Houston Matters

Houston Civil Rights Activist Ray Hill Dies

Hill was known for his work fighting for gay rights and criminal justice reform.

Counter protestor Justin Conry, left, and Ray Hill, right, try to shout each other down during a rally outside Houston’s City Hall Thursday, Oct. 6, 2011. Hundreds of protesters took to the streets in Dallas, Houston and Austin on Thursday as cities around Texas joined the Occupy Wall Street demonstrations demanding an end to corruption in politics and business.

Houston civil rights activist Ray Hill died of heart failure on Saturday at the age of 78.

Hill was known for his work fighting for gay rights and criminal justice reform. He was the subject of the 2015 documentary The Trouble with Ray.  

“He had this eclectic, odd group of issues that didn’t seem to intersect on the surface, but they really did,” Ann Robison, the Executive Director for the Montrose Center, told Houston Matters. “He definitely was involved in Town Hall One in 1977 where a lot of the organizations that we have now have come out of. So in that sense he had a little hand in everything.”

Organizations like the Montrose Center and the Montrose Clinic emerged after the Town Hall One forum

“I see him as ever-present. He was everywhere that things were happening. If there was a protest march he was either organizing it or he was in the middle of it or he was speaking. You never saw something going on in the community that he wasn’t somehow involved with,” Robison said.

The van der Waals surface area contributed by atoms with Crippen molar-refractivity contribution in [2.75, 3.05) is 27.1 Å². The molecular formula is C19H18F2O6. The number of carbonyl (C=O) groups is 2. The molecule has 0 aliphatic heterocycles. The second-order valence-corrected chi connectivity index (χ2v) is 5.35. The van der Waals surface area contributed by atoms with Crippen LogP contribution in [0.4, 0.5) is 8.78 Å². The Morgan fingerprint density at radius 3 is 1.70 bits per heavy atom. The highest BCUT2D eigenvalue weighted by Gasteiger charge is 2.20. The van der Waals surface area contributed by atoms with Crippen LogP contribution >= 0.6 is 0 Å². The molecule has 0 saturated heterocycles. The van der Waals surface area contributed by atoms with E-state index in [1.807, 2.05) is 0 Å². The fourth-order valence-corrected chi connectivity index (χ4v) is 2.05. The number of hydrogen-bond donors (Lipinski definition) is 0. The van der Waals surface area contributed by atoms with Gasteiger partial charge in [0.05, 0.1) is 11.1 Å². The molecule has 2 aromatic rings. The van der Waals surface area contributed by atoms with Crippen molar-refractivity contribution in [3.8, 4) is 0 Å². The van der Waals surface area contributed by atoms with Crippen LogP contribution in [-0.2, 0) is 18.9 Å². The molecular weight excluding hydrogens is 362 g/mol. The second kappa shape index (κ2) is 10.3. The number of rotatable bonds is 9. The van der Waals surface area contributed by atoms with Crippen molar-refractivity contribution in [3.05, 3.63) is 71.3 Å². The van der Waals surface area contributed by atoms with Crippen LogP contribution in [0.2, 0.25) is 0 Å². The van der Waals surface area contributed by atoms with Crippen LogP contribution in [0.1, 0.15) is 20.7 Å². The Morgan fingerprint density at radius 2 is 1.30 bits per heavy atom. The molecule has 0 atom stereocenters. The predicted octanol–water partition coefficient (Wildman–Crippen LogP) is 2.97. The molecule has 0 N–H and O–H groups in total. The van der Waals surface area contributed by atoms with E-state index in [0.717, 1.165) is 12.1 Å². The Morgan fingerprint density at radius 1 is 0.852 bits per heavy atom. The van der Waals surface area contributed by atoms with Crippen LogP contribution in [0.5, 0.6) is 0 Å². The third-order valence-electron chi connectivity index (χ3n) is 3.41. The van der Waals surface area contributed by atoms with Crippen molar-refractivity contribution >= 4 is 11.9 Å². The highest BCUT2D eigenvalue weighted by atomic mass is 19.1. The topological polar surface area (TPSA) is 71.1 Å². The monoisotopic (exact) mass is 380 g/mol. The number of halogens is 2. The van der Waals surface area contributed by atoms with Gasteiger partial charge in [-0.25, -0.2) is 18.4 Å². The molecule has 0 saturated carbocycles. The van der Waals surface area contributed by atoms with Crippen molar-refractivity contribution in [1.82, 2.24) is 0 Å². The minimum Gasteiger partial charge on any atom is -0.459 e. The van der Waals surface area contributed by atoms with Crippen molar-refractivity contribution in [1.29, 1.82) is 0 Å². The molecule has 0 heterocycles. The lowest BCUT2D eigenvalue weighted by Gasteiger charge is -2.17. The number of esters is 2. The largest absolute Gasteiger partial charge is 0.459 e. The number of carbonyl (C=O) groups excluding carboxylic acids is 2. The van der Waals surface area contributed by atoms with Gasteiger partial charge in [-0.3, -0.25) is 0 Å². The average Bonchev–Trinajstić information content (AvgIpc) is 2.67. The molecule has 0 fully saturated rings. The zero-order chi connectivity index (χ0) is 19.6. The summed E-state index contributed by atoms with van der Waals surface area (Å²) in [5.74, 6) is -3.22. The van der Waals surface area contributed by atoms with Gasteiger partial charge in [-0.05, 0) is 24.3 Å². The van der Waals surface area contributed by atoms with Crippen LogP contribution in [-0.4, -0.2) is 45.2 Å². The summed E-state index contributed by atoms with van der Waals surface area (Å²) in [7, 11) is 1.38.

Jack Valinski, the producer of Queer Voices on KPFT, echoed this sentiment on Houston Matters. “In sort of a way Ray was like a farmer, he planted seeds, and so many in the community talked about their experiences with Ray,” Valinski said. “Ray didn’t have an entourage.  Ray was somewhat a loner. He’d get you going on things, or he’d suggest you do things; it’s like how he handed over the radio show, or Pride, or probably more importantly the [Houston Gay Political] Caucus mailing list.”

In June, Hill spoke on Houston Matters on the history of Pride celebrations and landmark Supreme Court cases he was involved with.

“The theory of Pride Week actually and the theory of activism comes from Malcom X,” he said. ‘Malcom X didn’t care much about what white people thought about black people, he only cared what black people thought about black people. And that’s what we do there. We feed our own people to have the courage and the sense of integrity and sense of being.”

Hill was in hospice care when he passed away. Shortly after Hill’s passing, Houston Mayor Sylvester Turner released a statement.

“Fighting for gay rights, human rights, criminal justice reforms, Ray was on the front line and helped pave the way for many others to follow. He was authentic, committed and respected,” Turner said in the statement. “Ray had a heart for justice, equality and acceptance for decades, and he followed his heart into the streets, courtrooms, city council chambers, legislative hearing rooms, jails, prisons and radio stations of our city and state, advocating for his causes well before they became popular.”

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